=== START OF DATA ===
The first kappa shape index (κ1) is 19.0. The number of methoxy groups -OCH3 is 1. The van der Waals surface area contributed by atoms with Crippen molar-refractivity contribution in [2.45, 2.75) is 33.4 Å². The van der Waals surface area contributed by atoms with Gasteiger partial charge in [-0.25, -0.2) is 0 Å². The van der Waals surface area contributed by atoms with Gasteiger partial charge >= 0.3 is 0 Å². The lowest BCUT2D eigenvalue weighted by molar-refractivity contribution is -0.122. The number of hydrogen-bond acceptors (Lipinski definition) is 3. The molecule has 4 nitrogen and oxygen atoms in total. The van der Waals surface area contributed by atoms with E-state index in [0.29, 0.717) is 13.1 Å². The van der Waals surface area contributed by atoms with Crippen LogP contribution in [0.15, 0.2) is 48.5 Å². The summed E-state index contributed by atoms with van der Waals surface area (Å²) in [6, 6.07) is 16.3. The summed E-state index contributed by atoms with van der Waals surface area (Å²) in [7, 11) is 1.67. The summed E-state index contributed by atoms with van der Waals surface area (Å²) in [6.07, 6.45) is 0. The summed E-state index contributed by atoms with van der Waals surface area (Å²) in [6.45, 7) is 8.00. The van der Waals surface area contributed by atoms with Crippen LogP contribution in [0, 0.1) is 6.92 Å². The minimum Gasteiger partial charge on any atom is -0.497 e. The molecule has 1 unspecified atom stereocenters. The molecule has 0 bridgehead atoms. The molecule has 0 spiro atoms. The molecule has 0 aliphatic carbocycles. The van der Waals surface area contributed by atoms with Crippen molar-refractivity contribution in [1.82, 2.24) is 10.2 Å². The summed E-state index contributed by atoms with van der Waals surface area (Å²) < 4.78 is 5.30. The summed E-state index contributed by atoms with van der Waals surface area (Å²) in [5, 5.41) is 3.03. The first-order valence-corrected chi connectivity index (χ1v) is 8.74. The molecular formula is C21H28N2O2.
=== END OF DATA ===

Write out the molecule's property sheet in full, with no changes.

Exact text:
The first kappa shape index (κ1) is 19.0. The number of methoxy groups -OCH3 is 1. The van der Waals surface area contributed by atoms with Crippen molar-refractivity contribution in [2.45, 2.75) is 33.4 Å². The van der Waals surface area contributed by atoms with Gasteiger partial charge in [-0.25, -0.2) is 0 Å². The van der Waals surface area contributed by atoms with Gasteiger partial charge >= 0.3 is 0 Å². The lowest BCUT2D eigenvalue weighted by molar-refractivity contribution is -0.122. The number of hydrogen-bond acceptors (Lipinski definition) is 3. The molecule has 4 nitrogen and oxygen atoms in total. The van der Waals surface area contributed by atoms with E-state index in [0.29, 0.717) is 13.1 Å². The van der Waals surface area contributed by atoms with Crippen LogP contribution in [0.15, 0.2) is 48.5 Å². The summed E-state index contributed by atoms with van der Waals surface area (Å²) in [6, 6.07) is 16.3. The summed E-state index contributed by atoms with van der Waals surface area (Å²) in [7, 11) is 1.67. The summed E-state index contributed by atoms with van der Waals surface area (Å²) in [6.07, 6.45) is 0. The summed E-state index contributed by atoms with van der Waals surface area (Å²) in [6.45, 7) is 8.00. The van der Waals surface area contributed by atoms with Crippen LogP contribution in [0, 0.1) is 6.92 Å². The minimum Gasteiger partial charge on any atom is -0.497 e. The molecule has 1 unspecified atom stereocenters. The molecule has 0 bridgehead atoms. The molecule has 0 spiro atoms. The molecule has 0 aliphatic carbocycles. The van der Waals surface area contributed by atoms with Crippen molar-refractivity contribution in [1.82, 2.24) is 10.2 Å². The summed E-state index contributed by atoms with van der Waals surface area (Å²) < 4.78 is 5.30. The summed E-state index contributed by atoms with van der Waals surface area (Å²) in [5, 5.41) is 3.03. The first-order valence-corrected chi connectivity index (χ1v) is 8.74. The molecular formula is C21H28N2O2.